Sees First Case of Rare Childhood Syndrome Linked to COVID-19

Henrietta Strickland
May 23, 2020

Dry cough, fever, sore throat, shortness of breath and diarrhea are the most common symptoms, in that order, said Dr. Karim Kurji in a video update of York Region's progress in battling COVID-19.

Children have accounted for 5 per cent of COVID-19 cases in Canada, and one per cent of hospitalizations, Dr. Karim Kurji said.

"Kawasaki syndrome does not have a precise cause, but in genetically predisposed children there is a triggering environmental factor, probably infectious and probably viral", pediatrician Dr Marianna Fabi, who is treating five cases at Bologna's Sant'Orsola-Malpighi hospital, told Il Corriere Della Sera.

Throughout the pandemic, it had appeared children without underlying conditions were relatively untouched by the novel coronavirus.

Some people in their 20s have been hospitalized with the same mysterious multisystem inflammatory syndrome that has been primarily infecting children, and some doctor's are urging public health experts to expand the warnings to include young adults.

On May 15, the European Center for Disease Prevention and Control in Stockholm issued a Rapid Risk Assessment alert on Paediatric inflammatory multisystem syndrome and SARS-CoV-2 infection in children, which said that "about 230 suspected cases of this new paediatric inflammatory multisystem syndrome temporally associated with SARS-CoV-2 infection (PIMS-TS) have been reported in EU/EEA countries and the United Kingdom in 2020, including two fatalities, one in the United Kingdom and one in France... to date, an association between SARS-CoV-2 infection and this new clinical entity of multisystem inflammation has not yet been established, although an association appears plausible".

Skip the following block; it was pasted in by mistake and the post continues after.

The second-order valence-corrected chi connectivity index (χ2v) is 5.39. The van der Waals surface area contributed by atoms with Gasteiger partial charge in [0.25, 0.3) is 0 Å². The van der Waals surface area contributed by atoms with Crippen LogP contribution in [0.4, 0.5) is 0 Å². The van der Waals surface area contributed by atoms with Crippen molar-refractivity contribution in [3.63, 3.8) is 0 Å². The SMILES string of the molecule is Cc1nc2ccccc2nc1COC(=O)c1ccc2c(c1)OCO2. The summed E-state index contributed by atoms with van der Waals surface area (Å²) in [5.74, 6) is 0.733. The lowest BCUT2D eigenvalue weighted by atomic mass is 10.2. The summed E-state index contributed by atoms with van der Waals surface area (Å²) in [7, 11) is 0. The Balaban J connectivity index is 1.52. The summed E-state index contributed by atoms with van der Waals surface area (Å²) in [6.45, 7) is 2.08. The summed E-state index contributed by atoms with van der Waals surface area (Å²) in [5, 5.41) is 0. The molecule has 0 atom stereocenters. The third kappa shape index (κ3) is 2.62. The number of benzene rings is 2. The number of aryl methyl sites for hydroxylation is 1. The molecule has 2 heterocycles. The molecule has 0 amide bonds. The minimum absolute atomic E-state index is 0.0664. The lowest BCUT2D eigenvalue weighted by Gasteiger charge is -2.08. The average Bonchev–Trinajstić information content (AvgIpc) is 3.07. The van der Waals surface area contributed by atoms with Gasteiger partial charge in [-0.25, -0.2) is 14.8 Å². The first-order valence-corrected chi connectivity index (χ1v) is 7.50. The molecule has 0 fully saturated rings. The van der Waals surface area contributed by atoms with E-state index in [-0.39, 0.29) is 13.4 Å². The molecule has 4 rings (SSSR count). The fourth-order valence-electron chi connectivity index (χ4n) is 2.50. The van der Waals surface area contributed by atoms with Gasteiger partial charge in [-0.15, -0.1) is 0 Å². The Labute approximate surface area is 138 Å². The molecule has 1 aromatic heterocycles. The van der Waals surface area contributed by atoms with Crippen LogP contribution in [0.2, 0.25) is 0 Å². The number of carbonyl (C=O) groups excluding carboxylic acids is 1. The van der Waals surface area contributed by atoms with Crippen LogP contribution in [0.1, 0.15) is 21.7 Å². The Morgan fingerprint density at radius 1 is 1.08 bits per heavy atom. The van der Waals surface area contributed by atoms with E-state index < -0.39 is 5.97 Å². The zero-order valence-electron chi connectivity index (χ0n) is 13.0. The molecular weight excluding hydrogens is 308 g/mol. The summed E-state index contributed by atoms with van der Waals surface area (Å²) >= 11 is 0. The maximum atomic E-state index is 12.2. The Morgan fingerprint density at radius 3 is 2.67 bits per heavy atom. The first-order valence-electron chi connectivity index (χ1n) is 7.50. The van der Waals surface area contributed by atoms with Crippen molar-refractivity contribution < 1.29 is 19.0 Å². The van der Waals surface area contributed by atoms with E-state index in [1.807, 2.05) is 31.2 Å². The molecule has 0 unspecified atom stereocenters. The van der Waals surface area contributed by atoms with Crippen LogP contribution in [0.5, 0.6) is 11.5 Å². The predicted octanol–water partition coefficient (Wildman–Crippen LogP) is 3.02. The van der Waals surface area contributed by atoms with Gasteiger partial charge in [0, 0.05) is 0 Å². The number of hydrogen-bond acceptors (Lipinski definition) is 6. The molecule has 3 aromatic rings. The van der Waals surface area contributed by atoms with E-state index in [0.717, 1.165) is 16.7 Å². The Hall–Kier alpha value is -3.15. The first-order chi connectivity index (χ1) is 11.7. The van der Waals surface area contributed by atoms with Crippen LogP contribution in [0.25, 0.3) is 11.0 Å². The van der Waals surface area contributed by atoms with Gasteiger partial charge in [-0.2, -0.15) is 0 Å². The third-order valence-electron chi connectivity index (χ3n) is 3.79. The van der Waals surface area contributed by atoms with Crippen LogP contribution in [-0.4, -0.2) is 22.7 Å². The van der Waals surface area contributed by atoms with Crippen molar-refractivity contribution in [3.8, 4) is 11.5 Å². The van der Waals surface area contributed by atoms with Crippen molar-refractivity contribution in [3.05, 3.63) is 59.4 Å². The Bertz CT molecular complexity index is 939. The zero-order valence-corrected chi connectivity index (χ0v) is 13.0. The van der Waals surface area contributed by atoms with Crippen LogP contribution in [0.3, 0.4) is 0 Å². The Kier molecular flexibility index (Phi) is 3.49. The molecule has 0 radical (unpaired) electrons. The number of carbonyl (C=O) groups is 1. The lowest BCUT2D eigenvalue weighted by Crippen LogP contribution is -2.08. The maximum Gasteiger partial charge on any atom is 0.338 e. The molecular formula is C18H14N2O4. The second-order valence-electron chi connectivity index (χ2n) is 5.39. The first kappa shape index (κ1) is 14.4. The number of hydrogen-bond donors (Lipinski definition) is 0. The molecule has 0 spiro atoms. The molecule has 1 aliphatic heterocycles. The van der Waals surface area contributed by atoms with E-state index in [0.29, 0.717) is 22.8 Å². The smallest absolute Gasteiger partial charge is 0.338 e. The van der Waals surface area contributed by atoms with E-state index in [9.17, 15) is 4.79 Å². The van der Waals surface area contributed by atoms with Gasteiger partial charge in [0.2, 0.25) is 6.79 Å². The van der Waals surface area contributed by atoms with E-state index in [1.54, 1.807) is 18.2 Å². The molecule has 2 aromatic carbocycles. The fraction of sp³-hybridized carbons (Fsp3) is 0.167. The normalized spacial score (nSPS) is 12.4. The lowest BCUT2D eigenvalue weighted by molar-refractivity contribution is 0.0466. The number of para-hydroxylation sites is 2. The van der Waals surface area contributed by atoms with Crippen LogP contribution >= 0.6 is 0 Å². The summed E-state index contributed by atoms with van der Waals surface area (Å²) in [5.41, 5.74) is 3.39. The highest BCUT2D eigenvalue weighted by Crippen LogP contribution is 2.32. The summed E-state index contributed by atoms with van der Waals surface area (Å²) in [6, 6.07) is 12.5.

The province is now requiring hospitals to report the number of children with the rare inflammatory illness.

The New York State Department of Health is now investigating 157 cases of the illness, which seems to be linked to COVID-19.

Reported cases have all involved children but the CDC said it is unknown if the condition can occur in adults.

The syndrome typically involves a persistent fever and an inflammatory response in multiple organs. Parents should check for purplish-red papules or nodules on the toes, and take their children for testing if they're present.

In the USA, studies indicate that nine out of 10 children have acquired the virus from household contact, he said.

Other reports by Click Lancashire

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